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" In the most effective mitigation strategy examined, which leads to a single, relatively short epidemic (case isolation, household quarantine and social distancing of the elderly), the surge limits for both general ward and ICU beds would be exceeded by at least 8-fold under the more optimistic scenario for critical care requirements that we examined. In addition, even if all patients were able to be treated, we predict there would still be in the order of 250,000 deaths in GB, and 1.1-1.2 million in the US. "

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by asdf on Tue Mar 17th, 2020 at 10:54:09 PM EST
These are numbers that prompted Johnson and Trump to quietly change their approach. But a lot of time has been wasted. At this rate, we'll have to seal off the Channel tunnel...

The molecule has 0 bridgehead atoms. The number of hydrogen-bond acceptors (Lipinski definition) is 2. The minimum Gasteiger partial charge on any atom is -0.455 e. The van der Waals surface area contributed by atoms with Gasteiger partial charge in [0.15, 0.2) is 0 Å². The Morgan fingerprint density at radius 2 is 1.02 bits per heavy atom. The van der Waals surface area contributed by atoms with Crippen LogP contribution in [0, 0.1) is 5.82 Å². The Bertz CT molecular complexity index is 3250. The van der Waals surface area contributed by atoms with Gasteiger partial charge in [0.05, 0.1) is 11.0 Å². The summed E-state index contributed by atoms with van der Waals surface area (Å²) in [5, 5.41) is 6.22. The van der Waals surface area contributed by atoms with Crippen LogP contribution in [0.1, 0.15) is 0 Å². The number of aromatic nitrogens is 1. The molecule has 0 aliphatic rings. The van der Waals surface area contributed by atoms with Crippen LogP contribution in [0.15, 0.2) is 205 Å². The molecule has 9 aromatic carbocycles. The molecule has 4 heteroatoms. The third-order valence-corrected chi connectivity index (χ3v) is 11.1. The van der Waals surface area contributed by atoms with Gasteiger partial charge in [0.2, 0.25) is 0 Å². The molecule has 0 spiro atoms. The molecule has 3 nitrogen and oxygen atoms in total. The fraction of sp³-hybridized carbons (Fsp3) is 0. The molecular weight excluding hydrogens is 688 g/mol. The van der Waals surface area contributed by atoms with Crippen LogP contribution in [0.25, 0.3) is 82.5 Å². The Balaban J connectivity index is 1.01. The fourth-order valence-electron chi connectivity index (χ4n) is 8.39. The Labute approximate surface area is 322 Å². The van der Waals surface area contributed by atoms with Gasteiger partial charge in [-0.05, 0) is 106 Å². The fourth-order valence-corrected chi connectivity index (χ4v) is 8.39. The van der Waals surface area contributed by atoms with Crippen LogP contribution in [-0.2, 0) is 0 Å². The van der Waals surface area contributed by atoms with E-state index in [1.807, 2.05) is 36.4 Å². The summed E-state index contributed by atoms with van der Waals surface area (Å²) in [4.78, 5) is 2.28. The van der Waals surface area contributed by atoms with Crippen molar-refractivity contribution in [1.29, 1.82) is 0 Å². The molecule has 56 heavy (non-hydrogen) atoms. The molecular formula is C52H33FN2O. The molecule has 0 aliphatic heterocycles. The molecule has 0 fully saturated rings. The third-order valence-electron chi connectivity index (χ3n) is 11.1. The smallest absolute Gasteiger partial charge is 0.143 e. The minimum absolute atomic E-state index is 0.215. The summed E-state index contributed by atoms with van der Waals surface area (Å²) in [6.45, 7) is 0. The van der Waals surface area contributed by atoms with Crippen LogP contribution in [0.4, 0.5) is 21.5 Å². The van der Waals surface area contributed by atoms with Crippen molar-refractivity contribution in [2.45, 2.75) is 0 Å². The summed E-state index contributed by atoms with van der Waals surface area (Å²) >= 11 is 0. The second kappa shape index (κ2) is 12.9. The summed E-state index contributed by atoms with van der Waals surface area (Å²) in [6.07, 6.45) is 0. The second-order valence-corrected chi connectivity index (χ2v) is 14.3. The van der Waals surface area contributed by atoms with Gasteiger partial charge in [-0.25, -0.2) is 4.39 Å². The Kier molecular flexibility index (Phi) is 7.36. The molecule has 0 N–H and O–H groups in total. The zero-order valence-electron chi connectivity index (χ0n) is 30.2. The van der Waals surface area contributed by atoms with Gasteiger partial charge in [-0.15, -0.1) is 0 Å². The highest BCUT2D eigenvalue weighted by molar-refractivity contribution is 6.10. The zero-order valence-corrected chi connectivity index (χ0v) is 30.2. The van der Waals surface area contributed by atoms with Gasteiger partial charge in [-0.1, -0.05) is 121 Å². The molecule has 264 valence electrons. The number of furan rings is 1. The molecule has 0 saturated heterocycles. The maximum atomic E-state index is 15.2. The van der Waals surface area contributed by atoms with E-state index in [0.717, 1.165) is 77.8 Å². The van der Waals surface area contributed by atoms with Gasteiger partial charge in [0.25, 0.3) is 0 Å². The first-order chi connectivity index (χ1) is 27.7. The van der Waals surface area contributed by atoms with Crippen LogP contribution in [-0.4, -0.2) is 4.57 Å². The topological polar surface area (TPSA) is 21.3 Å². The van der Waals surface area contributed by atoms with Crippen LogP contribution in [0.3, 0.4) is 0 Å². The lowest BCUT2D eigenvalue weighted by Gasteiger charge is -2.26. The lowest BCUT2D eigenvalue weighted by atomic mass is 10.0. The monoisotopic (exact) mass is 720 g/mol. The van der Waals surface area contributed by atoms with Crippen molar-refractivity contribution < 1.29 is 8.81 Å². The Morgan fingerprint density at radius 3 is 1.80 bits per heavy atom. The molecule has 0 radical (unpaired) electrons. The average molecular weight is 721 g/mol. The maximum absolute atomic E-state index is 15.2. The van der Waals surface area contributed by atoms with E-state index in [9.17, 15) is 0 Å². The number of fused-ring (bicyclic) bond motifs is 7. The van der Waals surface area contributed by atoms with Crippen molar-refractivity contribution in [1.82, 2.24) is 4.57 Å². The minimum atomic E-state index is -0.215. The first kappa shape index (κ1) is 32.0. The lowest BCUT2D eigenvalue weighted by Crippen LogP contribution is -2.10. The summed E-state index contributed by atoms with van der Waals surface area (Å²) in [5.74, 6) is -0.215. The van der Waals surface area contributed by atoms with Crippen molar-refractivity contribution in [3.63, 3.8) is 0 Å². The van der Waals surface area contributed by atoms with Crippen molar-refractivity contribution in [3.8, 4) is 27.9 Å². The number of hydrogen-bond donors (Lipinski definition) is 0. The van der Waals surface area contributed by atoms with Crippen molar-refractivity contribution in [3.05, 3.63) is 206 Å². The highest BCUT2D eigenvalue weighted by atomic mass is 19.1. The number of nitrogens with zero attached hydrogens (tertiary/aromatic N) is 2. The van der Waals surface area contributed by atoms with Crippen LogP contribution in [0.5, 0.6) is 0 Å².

by Bernard on Wed Mar 18th, 2020 at 06:13:02 PM EST
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Clearly, relatively few patients will be treated in both countries. A vaccine is some way away - if it's possible at all - so the only hope for most people is going to be successful testing and crash approval of the handful of various treatments that are being trialled.

Chloroquine seems to be cheap, generic, and fairly effective. More exotic - and expensive - antivirals are also being tested.

If none of the above happen in time the UK's death rate will be on the order of Italy's. Assuming an 80% infection rate and 3% mortality (which is less than the 7% in Italy) there would be around 1.5 million deaths.

A 7% mortality rate would mean 3.5 million dead in the UK - which would be equivalent to dropping a nuke on one of the UK's larger cities.

It probably won't get that bad, but given the UK's inspired leadership I suspect high six figures may be in the ball park.

by ThatBritGuy (thatbritguy (at) googlemail.com) on Wed Mar 18th, 2020 at 07:54:43 PM EST
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